Sign up to receive email updates, action alerts, health tips, promotions to support our work and more from EWG. You can opt-out at any time. [Privacy]

 

House Farm Bill: Bad for Taxpayers, Hungry Families, and the Environment

For Immediate Release: 
Tuesday, July 17, 2012

Washington, D.C. – Today, Environmental Working Group joined anti-hunger, public health, labor, and animal welfare groups at the National Press Club to voice deep concerns with the recently passed House Agriculture Committee 2012 farm bill.

Click here to watch the full press conference.

The following is a statement from Scott Faber, vice president for government affairs at EWG:

“The budget-busting House farm bill will feed fewer people, help fewer farmers, do less to promote healthy diets and weaken environmental protections – and it will cost far more than expected. This bill is Robin Hood in reverse – it cuts funding for nutrition assistance programs like SNAP to help finance even more lavish subsidies for the largest and most successful farmers.

“By cutting more than $16 billion from SNAP and more than $6 billion from environmental programs, the House bill will leave more than 2 million people without enough food to eat and contribute to the loss of millions of acres of wetlands and grasslands. What’s more, the bill guts rules that protect water quality and wetlands from pesticides, weakens federal reviews of biotech crops, and undermines the ability of states to set consumer safety or environmental standards.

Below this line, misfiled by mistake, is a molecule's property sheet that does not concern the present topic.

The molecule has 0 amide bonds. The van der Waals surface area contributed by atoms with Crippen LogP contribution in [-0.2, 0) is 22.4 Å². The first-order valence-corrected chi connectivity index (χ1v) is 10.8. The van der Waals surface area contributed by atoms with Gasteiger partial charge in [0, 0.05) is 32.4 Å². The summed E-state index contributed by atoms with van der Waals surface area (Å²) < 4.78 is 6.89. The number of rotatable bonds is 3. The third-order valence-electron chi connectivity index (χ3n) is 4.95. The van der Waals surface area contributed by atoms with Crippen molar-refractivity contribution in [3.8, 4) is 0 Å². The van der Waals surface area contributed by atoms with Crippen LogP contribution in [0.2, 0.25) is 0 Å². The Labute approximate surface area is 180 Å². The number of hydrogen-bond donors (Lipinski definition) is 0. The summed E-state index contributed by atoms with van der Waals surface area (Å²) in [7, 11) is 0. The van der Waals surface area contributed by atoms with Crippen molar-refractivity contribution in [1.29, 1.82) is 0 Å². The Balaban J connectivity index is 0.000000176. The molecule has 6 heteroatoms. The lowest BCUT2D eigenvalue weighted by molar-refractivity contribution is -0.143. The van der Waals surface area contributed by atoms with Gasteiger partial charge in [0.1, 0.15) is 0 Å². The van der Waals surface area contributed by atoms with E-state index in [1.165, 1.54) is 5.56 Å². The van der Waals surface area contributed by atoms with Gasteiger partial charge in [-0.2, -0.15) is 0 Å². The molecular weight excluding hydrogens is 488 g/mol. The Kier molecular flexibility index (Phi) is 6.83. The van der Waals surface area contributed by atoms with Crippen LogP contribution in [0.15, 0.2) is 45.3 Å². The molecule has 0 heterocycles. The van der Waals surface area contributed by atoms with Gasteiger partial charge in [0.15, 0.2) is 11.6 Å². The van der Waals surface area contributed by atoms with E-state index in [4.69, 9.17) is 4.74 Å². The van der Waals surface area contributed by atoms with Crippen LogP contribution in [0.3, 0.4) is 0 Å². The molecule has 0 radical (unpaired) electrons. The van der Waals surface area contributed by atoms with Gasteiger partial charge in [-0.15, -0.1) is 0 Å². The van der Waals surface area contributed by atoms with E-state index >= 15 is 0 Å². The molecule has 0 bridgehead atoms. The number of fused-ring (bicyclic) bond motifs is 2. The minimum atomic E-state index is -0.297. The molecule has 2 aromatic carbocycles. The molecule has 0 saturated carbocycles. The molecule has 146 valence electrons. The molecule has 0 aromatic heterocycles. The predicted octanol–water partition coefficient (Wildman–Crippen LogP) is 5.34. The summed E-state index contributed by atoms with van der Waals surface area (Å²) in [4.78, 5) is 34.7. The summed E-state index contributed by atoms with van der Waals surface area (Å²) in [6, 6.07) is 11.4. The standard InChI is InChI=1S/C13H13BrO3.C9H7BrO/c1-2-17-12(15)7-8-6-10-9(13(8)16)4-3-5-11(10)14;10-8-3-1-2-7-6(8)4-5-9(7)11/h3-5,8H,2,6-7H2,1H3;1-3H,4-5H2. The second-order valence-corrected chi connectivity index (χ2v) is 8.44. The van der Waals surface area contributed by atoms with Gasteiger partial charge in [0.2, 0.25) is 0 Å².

“Rather than provide a true safety net for all farmers, the House bill will give every big subsidized grower a raise in the form of higher price guarantees for their crops – at a time when large commercial farms have average household incomes of more than $200,000 a year and net farm income has nearly doubled. Instead of placing reasonable limits on crop insurance subsidies, the Lucas-Peterson proposal actually expands them – at a cost of more than $9 billion. Reasonable reforms such as payment limits, means testing and administrative reforms – which are applied to nutrition assistance but not crop insurance – could save taxpayers more than $20 billion.”